that the jury was confused and his case was prejudiced when the certification page
for his Fayette Circuit Court conviction was attached to his federal judgment.
Third, Smith contends that his Boyd and Fayette Circuit judgments of conviction
were not properly certified and should have been excluded. Smith contends that
these errors warrant the reversal of his PFO I conviction. We disagree.
While Smith correctly contends that the federal conviction could not
be used to support his PFO conviction because he did not receive at least a oneyear sentence as required by KRS 532.080(3), his two Kentucky convictions were
sufficient to support his PFO I conviction. Id. Regarding his contentions of
confusion and certification defects, the record forecloses the possibility that
Smith’s judgment of conviction was so fundamentally unfair as to deny him due
process of law. The attachment of the certification page of the Fayette Circuit
Court conviction to his federal case was not a constitutional error. Had his counsel
objected, the trial court could have permitted the attachment of the Fayette Circuit
certification page to the Fayette Circuit Court judgment of conviction.
Furthermore, the trial court could have granted a recess to
permit the circuit clerk to prepare a certification page for its judgment or to
personally testify to prove the Boyd Circuit Court conviction. Essentially, the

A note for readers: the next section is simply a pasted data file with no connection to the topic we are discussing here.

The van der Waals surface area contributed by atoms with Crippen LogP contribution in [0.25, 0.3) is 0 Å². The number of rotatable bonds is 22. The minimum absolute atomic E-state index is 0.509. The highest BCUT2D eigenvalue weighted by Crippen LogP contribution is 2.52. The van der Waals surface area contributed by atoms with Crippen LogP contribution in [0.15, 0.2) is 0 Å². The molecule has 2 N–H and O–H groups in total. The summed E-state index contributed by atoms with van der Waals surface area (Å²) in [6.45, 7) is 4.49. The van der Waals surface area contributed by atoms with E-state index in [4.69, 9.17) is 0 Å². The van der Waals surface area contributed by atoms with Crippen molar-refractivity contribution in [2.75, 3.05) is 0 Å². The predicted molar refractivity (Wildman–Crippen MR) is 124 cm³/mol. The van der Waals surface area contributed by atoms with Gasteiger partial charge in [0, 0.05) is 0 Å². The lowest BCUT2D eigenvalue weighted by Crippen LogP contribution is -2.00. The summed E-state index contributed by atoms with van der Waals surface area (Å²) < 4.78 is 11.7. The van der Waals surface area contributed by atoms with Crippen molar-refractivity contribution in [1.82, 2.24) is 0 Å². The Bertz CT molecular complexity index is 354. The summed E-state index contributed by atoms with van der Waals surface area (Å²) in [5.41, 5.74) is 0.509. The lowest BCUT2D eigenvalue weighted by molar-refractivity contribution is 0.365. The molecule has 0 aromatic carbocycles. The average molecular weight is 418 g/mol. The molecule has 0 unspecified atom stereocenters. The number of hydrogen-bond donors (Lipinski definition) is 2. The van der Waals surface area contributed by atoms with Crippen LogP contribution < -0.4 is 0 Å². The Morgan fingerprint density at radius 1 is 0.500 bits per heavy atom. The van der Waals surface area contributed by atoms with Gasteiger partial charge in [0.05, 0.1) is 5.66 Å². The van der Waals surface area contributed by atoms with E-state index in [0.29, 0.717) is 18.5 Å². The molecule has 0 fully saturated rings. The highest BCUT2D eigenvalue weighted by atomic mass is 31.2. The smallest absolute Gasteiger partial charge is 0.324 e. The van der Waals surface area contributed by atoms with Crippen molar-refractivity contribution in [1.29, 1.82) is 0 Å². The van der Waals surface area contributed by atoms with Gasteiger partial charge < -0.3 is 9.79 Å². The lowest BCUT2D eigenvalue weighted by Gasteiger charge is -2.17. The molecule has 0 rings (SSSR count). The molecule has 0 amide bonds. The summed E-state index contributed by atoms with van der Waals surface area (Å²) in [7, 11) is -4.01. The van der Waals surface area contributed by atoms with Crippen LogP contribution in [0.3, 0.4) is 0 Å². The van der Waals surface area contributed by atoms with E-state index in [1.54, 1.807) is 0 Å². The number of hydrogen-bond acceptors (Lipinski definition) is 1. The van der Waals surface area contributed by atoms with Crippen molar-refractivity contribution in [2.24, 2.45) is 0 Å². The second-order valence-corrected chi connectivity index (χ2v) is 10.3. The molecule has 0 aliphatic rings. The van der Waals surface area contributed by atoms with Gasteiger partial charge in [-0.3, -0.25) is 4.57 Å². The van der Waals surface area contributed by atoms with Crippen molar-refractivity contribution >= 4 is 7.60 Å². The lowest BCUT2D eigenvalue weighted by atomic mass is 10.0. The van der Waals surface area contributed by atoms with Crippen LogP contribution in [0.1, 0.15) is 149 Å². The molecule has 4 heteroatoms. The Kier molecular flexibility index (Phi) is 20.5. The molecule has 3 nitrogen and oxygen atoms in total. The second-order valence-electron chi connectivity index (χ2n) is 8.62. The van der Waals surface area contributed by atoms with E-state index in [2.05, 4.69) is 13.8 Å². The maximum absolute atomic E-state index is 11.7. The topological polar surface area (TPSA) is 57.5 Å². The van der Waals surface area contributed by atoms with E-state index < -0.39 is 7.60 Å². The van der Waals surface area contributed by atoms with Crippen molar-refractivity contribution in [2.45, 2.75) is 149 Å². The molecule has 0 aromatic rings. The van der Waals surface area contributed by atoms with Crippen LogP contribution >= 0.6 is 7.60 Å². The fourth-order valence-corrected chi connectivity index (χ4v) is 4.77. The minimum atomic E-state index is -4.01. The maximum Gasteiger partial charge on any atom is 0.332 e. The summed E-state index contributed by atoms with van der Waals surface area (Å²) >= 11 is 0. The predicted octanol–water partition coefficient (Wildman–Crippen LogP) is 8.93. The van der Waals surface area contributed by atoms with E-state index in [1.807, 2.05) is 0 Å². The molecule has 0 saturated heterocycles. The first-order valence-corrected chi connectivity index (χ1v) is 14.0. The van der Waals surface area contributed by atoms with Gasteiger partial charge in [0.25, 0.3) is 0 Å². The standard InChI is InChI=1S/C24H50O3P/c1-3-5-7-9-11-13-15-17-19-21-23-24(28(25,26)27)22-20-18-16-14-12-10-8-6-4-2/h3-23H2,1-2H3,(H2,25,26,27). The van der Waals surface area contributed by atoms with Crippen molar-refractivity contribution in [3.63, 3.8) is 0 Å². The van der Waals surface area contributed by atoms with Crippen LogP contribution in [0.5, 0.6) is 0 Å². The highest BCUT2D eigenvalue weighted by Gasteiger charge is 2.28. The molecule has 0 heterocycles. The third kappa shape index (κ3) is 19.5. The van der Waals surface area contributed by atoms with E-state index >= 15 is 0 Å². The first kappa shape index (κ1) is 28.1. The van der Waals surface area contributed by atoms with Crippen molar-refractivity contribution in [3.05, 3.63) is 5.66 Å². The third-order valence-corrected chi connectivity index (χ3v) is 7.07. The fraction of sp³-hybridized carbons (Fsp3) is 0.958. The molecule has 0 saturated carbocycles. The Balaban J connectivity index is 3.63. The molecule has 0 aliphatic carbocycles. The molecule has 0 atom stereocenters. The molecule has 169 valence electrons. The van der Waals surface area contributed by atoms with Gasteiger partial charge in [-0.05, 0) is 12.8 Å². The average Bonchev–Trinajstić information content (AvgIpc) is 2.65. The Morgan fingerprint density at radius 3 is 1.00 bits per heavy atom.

Commonwealth introduced two valid Kentucky felony convictions against Smith
during the PFO hearing. Consequently, Smith has failed to establish that his PFO I
conviction amounts to a denial of due process of law. Schooley v. Commonwealth,
556 S.W.2d 912, 917 (Ky.App. 1977).
Smith next contends that he received ineffective assistance of counsel
when his counsel failed to object to the Commonwealth’s erroneous assertion that
he had been previously convicted of being a PFO. During its closing, the
Commonwealth stated that Fayette County had already punished him as a
persistent felony offender. However, under the terms of the plea agreement in the
Fayette Circuit Court case, Smith pled guilty to escape and the PFO charge was
dismissed. Smith contends that this factual misstatement requires a reversal in this
case. We disagree.
It is well established that errors which would require reversal on direct
appeal do not necessarily justify reversal pursuant to post-conviction relief. Id. It
was error for the Commonwealth to make this assertion because Smith had not
been previously convicted of being a PFO in Fayette Circuit Court. However,
despite this error, the evidence of his guilt on the PFO I charge was sufficient, and
there can be no doubt that Smith received a fair trial and effective representation in
light of the entire record. Gall v. Commonwealth, 702 S.W.2d 37, 39-40 (Ky.
For the foregoing reasons, the order of the Boyd Circuit Court is
BRIEF FOR APPELLANT:
BRIEF FOR APPELLEE:
Melanie L. Lowe
Assistant Public Advocate
Department of Public Advocacy
Attorney General of Kentucky
Gregory C. Fuchs
Assistant Attorney General